your debut EP. What was that experience like? A D : It was really cool. We obviously love to hear all the stories. I actually owe him a call because I haven’t spoken to him in a couple months now. And the last project he was working on, I remember he wouldn’t tell me. We were shooting a music video in Brooklyn. He was in Brookly,n but he was kind of secretive about what he was working [on], and I think I figured out that it was the latest Bowie record that he was engineering. I think that’s what it was, but I owe him a call. From all the stories and stuff we’ve heard, it’s
real unfortunate. But working with Kevin was fantastic. He is so dialed in. He mixed our first EP, and he produced the second one, and on the second, we got to work with him more closely. We have ideas for things and he’d be like ‘Well what about this?’ and random things and we’d be like ‘Jesus Christ, that’s cool. Oh okay.’ In “Are You Going Alone?”, which is the track we’re pushing on the radio right now, we had this basic micro chord sound that was kind of pulsating like it is now, but he ran it through all these crazy Kevin Killen type reverb things and he was like ‘What do you think about this?’ while we were webcasting with him. He was in like Sweden at the time. We were just like ‘Oh my god! Yeah, sure.’ But that’s the thing, he just kind of surprises us. Every time we had an acoustic song, we wrote with all four of us together, and we had all these things built around it. He would have all these crazy ideas and we were like ‘Yeah okay, let’s go for it.’ None of that would’ve happened without him. He’s awesome. Hearing all the U2 stories helps too. It makes you feel cool.
H M : What is the ‘highlight’ of your career so far? A D : I’ve always been told in music, there’s a horizon. Most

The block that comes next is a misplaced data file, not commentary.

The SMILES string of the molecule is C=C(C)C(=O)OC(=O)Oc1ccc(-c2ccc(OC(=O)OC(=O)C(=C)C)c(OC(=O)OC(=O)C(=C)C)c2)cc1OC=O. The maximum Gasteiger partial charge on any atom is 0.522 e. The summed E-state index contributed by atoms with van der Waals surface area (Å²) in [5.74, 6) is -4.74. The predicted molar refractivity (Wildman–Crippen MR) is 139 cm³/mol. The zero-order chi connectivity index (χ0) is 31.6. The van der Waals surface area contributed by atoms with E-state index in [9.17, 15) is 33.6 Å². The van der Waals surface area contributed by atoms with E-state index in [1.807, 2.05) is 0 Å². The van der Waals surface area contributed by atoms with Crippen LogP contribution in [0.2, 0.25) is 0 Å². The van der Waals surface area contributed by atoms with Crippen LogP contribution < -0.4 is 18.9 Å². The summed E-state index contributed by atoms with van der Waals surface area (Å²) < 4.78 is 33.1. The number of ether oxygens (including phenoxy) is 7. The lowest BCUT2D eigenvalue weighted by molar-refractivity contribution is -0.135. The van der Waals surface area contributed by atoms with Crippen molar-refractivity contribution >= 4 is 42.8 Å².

recent in my memory is in Columbus at Newport Music Hall with BORNS. That was a lot of fun. That or Cold War Kids
in Dallas. I like big crowds so that kind of stuff is always fun for me. And we’ve been doing this radio promotion thing in Vegas. They do this face off thing and we’ve won like eight nights in a row. We’re like in the hall of fame so in a way that’s my new answer.
H M : What are your plans for the rest of the year? A D : We’re always working on writing new music and
working on all sorts of stuff. We want to get out and we want to tour. That’s really what we want to be doing we want to [be] playing in front of people. We’re better live than in any other format so its just kind of what we have to recognize. For that reason, we just want to be in front of as many people live. So definitely getting out to play for people, touring and stuff like that is big for us. But writing new music, I mean, we’re never going to stop doing that so we’re just constantly working on new stuff and hopefully that new stuff carries us. And I’d love to see “Are You Going Alone?” all over the radio; hopefully all over the country! We’re starting pretty strong so far so we’ll see. PHOTO: Clark Terrell INTERVIEW: Jennifer Boylen
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H O M E Cleveland, Ohio N O W J A M M I N G “Living in Hell” C U R R E N T LY Wrapping up a tour with Neck Deep and State Champs in the UK
IN A LOT OF WAYS, LIGHT